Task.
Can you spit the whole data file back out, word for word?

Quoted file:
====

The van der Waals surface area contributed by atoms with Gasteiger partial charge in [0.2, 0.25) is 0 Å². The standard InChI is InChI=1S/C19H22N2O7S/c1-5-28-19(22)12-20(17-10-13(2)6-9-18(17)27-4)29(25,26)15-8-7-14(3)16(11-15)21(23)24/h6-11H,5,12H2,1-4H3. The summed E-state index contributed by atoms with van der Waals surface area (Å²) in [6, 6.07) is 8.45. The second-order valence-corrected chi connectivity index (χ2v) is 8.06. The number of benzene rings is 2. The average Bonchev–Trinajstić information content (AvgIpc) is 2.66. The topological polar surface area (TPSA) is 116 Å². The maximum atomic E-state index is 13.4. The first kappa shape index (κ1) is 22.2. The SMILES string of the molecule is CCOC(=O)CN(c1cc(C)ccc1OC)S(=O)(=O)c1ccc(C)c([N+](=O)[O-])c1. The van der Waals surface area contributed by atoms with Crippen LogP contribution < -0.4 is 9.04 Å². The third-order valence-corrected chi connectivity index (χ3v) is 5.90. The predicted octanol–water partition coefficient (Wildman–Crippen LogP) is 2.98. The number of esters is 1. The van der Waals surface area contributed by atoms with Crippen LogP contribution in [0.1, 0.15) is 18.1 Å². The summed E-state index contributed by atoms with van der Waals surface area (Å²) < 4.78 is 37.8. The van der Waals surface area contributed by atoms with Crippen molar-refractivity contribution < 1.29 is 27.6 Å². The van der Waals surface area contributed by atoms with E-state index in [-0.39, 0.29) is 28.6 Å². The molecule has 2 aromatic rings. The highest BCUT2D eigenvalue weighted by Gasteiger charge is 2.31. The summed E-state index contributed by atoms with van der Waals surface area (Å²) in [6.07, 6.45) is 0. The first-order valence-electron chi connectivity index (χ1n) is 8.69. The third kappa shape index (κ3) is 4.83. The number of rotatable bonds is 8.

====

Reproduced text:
The van der Waals surface area contributed by atoms with Gasteiger partial charge in [0.2, 0.25) is 0 Å². The standard InChI is InChI=1S/C19H22N2O7S/c1-5-28-19(22)12-20(17-10-13(2)6-9-18(17)27-4)29(25,26)15-8-7-14(3)16(11-15)21(23)24/h6-11H,5,12H2,1-4H3. The summed E-state index contributed by atoms with van der Waals surface area (Å²) in [6, 6.07) is 8.45. The second-order valence-corrected chi connectivity index (χ2v) is 8.06. The number of benzene rings is 2. The average Bonchev–Trinajstić information content (AvgIpc) is 2.66. The topological polar surface area (TPSA) is 116 Å². The maximum atomic E-state index is 13.4. The first kappa shape index (κ1) is 22.2. The SMILES string of the molecule is CCOC(=O)CN(c1cc(C)ccc1OC)S(=O)(=O)c1ccc(C)c([N+](=O)[O-])c1. The van der Waals surface area contributed by atoms with Crippen LogP contribution < -0.4 is 9.04 Å². The third-order valence-corrected chi connectivity index (χ3v) is 5.90. The predicted octanol–water partition coefficient (Wildman–Crippen LogP) is 2.98. The number of esters is 1. The van der Waals surface area contributed by atoms with Crippen LogP contribution in [0.1, 0.15) is 18.1 Å². The summed E-state index contributed by atoms with van der Waals surface area (Å²) < 4.78 is 37.8. The van der Waals surface area contributed by atoms with Crippen molar-refractivity contribution < 1.29 is 27.6 Å². The van der Waals surface area contributed by atoms with E-state index in [-0.39, 0.29) is 28.6 Å². The molecule has 2 aromatic rings. The highest BCUT2D eigenvalue weighted by Gasteiger charge is 2.31. The summed E-state index contributed by atoms with van der Waals surface area (Å²) in [6.07, 6.45) is 0. The first-order valence-electron chi connectivity index (χ1n) is 8.69. The third kappa shape index (κ3) is 4.83. The number of rotatable bonds is 8.